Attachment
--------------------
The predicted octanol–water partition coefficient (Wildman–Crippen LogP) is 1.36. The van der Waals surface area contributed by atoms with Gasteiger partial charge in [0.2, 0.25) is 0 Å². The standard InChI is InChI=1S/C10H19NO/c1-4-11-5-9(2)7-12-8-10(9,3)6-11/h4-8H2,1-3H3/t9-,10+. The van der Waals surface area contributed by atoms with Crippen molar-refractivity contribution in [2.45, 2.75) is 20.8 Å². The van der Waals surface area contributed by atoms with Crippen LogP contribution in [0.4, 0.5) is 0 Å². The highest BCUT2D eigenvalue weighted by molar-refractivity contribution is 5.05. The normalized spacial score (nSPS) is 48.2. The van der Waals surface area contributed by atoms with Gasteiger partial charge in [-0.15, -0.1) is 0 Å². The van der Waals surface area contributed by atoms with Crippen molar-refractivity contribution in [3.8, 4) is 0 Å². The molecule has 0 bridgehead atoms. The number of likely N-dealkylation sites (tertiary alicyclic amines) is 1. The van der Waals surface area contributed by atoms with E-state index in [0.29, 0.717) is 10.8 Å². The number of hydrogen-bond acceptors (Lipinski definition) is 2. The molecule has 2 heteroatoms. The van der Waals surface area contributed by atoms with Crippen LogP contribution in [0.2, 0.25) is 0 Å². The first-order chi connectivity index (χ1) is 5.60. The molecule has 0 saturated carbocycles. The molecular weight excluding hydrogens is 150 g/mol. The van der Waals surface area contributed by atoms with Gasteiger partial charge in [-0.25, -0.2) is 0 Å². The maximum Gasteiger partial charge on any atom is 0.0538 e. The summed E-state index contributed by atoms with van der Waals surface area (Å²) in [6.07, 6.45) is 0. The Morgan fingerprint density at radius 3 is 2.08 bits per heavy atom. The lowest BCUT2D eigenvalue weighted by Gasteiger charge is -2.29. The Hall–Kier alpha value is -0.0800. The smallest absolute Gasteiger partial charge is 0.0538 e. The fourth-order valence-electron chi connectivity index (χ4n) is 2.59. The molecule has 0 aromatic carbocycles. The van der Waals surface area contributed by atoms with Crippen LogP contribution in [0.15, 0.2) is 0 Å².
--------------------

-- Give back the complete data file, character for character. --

The predicted octanol–water partition coefficient (Wildman–Crippen LogP) is 1.36. The van der Waals surface area contributed by atoms with Gasteiger partial charge in [0.2, 0.25) is 0 Å². The standard InChI is InChI=1S/C10H19NO/c1-4-11-5-9(2)7-12-8-10(9,3)6-11/h4-8H2,1-3H3/t9-,10+. The van der Waals surface area contributed by atoms with Crippen molar-refractivity contribution in [2.45, 2.75) is 20.8 Å². The van der Waals surface area contributed by atoms with Crippen LogP contribution in [0.4, 0.5) is 0 Å². The highest BCUT2D eigenvalue weighted by molar-refractivity contribution is 5.05. The normalized spacial score (nSPS) is 48.2. The van der Waals surface area contributed by atoms with Gasteiger partial charge in [-0.15, -0.1) is 0 Å². The van der Waals surface area contributed by atoms with Crippen molar-refractivity contribution in [3.8, 4) is 0 Å². The molecule has 0 bridgehead atoms. The number of likely N-dealkylation sites (tertiary alicyclic amines) is 1. The van der Waals surface area contributed by atoms with E-state index in [0.29, 0.717) is 10.8 Å². The number of hydrogen-bond acceptors (Lipinski definition) is 2. The molecule has 2 heteroatoms. The van der Waals surface area contributed by atoms with Crippen LogP contribution in [0.2, 0.25) is 0 Å². The first-order chi connectivity index (χ1) is 5.60. The molecule has 0 saturated carbocycles. The molecular weight excluding hydrogens is 150 g/mol. The van der Waals surface area contributed by atoms with Gasteiger partial charge in [-0.25, -0.2) is 0 Å². The maximum Gasteiger partial charge on any atom is 0.0538 e. The summed E-state index contributed by atoms with van der Waals surface area (Å²) in [6.07, 6.45) is 0. The Morgan fingerprint density at radius 3 is 2.08 bits per heavy atom. The lowest BCUT2D eigenvalue weighted by Gasteiger charge is -2.29. The Hall–Kier alpha value is -0.0800. The smallest absolute Gasteiger partial charge is 0.0538 e. The fourth-order valence-electron chi connectivity index (χ4n) is 2.59. The molecule has 0 aromatic carbocycles. The van der Waals surface area contributed by atoms with Crippen LogP contribution in [0.15, 0.2) is 0 Å².